In 1331 the saint withdrew to Mt. Athos and lived in solitude at the skete of Saint Savva, near the Lavra of Saint Athanasius. In 1333 he was appointed Igumen of the Esphigmenou monastery in the northern part of the Holy Mountain. In 1336 the saint returned to the skete of Saint Savva, where he devoted himself to theological works, continuing with this until the end of his life.
In the 1330s events took place in the life of the Eastern Church which put Saint Gregory among the most significant universal apologists of Orthodoxy, and brought him great renown as a teacher of hesychasm.
About the year 1330 the learned monk Barlaam had arrived in Constantinople from Calabria, in Italy. He was the author of treatises on logic and astronomy, a skilled and sharp-witted orator, and he received a university chair in the capital city and began to expound on the works of Saint Dionysius the Areopagite (October 3), whose “apophatic” (“negative”, in contrast to “kataphatic” or “positive”) theology was acclaimed in equal measure in both the Eastern and the Western Churches. Soon Barlaam journeyed to Mt. Athos, where he became acquainted with the spiritual life of the hesychasts. Saying that it was impossible to know the essence of God, he declared mental prayer a heretical error. Journeying from Mount Athos to Thessalonica, and from there to Constantinople, and later again to Thessalonica, Barlaam entered into disputes with the monks and attempted to demonstrate the created, material nature of the light of Tabor (i.e. at the Transfiguration). He ridiculed the teachings of the monks about the methods of prayer and about the uncreated light seen by the hesychasts.
Saint Gregory, at the request of the Athonite monks, replied with verbal admonitions at first. But seeing the futility of such efforts, he put his theological arguments in writing. Thus appeared the “Triads in Defense of the Holy Hesychasts” (1338). Towards the year 1340 the Athonite ascetics, with the assistance of the saint, compiled a general response to the attacks of Barlaam, the so-called “Hagiorite Tome.” At the Constantinople Council of 1341 in the church of Hagia Sophia Saint Gregory Palamas debated with Barlaam, focusing upon the nature of the light of Mount Tabor. On May 27, 1341 the Council accepted the position of Saint Gregory Palamas, that God, unapproachable in His Essence, reveals Himself through His energies, which are directed towards the world and are able to be perceived, like the light of Tabor, but which are neither material nor created. The teachings of Barlaam were condemned as heresy, and he himself was anathemized and fled to Calabria.
But the dispute between the Palamites and the Barlaamites was far from over. To these latter belonged Barlaam’s disciple, the Bulgarian monk Akyndinos, and also Patriarch John XIV Kalekos (1341-1347); the emperor Andronicus III Paleologos (1328-1341) was also inclined toward their opinion. Akyndinos, whose name means “one who inflicts no harm,” actually caused great harm by his heretical teaching. Akyndinos wrote a series of tracts in which he declared Saint Gregory and the Athonite monks guilty of causing church disorders. The saint, in turn, wrote a detailed refutation of Akyndinos’ errors. The patriarch supported Akyndinos and called Saint Gregory the cause of all disorders and disturbances in the Church (1344) and had him locked up in prison for four years. In 1347, when John the XIV was replaced on the patriarchal throne by Isidore (1347-1349), Saint Gregory Palamas was set free and was made Archbishop of Thessalonica.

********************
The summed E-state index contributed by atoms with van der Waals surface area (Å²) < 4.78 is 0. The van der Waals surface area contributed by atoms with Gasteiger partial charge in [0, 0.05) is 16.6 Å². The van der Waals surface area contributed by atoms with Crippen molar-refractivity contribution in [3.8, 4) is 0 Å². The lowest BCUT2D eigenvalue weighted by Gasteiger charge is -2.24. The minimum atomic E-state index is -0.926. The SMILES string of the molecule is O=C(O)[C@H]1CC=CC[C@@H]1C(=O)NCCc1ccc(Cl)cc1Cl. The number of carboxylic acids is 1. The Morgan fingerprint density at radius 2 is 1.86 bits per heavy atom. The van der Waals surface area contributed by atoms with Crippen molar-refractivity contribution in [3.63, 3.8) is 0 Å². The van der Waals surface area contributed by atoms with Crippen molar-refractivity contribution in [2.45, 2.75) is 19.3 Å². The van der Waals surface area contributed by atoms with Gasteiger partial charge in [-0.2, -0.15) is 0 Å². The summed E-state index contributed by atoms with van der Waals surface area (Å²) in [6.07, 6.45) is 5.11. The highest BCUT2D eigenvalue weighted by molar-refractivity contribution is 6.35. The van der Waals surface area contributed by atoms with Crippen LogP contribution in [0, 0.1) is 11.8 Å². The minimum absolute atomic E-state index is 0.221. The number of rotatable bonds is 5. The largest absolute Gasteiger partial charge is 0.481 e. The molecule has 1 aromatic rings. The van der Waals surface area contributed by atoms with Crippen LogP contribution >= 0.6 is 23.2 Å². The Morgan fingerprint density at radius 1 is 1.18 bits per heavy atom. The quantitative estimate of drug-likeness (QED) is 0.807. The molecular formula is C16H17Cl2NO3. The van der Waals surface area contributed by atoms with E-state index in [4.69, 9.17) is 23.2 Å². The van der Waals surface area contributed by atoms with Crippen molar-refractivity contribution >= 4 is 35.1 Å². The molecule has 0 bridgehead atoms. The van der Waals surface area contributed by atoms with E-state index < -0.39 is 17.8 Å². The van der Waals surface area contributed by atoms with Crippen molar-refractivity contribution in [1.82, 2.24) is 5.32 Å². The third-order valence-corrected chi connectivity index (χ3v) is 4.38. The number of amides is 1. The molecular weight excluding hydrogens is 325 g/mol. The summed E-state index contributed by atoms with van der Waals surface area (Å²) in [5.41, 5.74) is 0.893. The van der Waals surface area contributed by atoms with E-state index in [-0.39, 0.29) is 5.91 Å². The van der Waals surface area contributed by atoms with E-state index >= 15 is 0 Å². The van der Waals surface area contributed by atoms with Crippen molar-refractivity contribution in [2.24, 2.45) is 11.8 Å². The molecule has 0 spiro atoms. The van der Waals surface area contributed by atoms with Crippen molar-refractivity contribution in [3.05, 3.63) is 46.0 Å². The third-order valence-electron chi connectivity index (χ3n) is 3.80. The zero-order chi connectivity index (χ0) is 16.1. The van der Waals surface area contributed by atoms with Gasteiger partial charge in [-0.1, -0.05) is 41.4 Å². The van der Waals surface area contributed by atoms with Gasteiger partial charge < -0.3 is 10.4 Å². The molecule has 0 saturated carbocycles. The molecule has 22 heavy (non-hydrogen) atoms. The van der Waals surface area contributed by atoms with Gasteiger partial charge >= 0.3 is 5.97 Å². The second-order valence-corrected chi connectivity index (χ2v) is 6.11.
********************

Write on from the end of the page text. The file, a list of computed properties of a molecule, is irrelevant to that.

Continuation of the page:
In 1351 the Council of Blachernae solemnly upheld the Orthodoxy of his teachings. But the people of Thessalonica did not immediately accept Saint Gregory, and he was compelled to live in various places. On one of his travels to Constantinople the Byzantine ship fell into the hands of the Turks. Even in captivity, Saint Gregory preached to Christian prisoners and even to his Moslem captors. The Hagarenes were astonished by the wisdom of his words. Some of the Moslems were unable to endure this, so they beat him and would have killed him if they had not expected to obtain a large ransom for him. A year later, Saint Gregory was ransomed and returned to Thessalonica.
Saint Gregory performed many miracles in the three years before his death, healing those afflicted with illness. On the eve of his repose, Saint John Chrysostom appeared to him in a vision. With the words “To the heights! To the heights!” Saint Gregory Palamas fell asleep in the Lord on November 14, 1359. In 1368 he was canonized at a Constantinople Council under Patriarch Philotheus (1354-1355, 1364-1376), who compiled the Life and Services to the saint.
On the second Sunday of Great Lent, we commemorate the Synaxis of all the Venerable Fathers of the Kiev Caves Monastery: those who rest in the Near Caves of Saint Anthony (see September 28), as well as those who rest in the Far Caves of Saint Theodosios (see August 28).
The Canon, which was added to the Service for today's Feast, was composed by Hieromonk Meletios during the second half of the XVII century.
Saints John, Sergius, Patrick and others were slain in the Monastery of Saint Savva. During the VIII century the area around Jerusalem was subjected to frequent incursions by the Saracens. The monastery of Saint Chariton was devastated and fell into ruin. Twice the Saracens tried to plunder the Lavra of Saint Savva the Sanctified, but God’s Providence protected the monastery. The monks would have been able to escape the barbarians by going to Jerusalem, but they decided not to forsake the place where they had sought salvation for so many years.
On March 13, the Saracens broke into the monastery and demanded all the valuables. The monks told them that there was nothing in the monastery but a meager supply of food and old clothing. Then the Saracens began shooting arrows at the monks.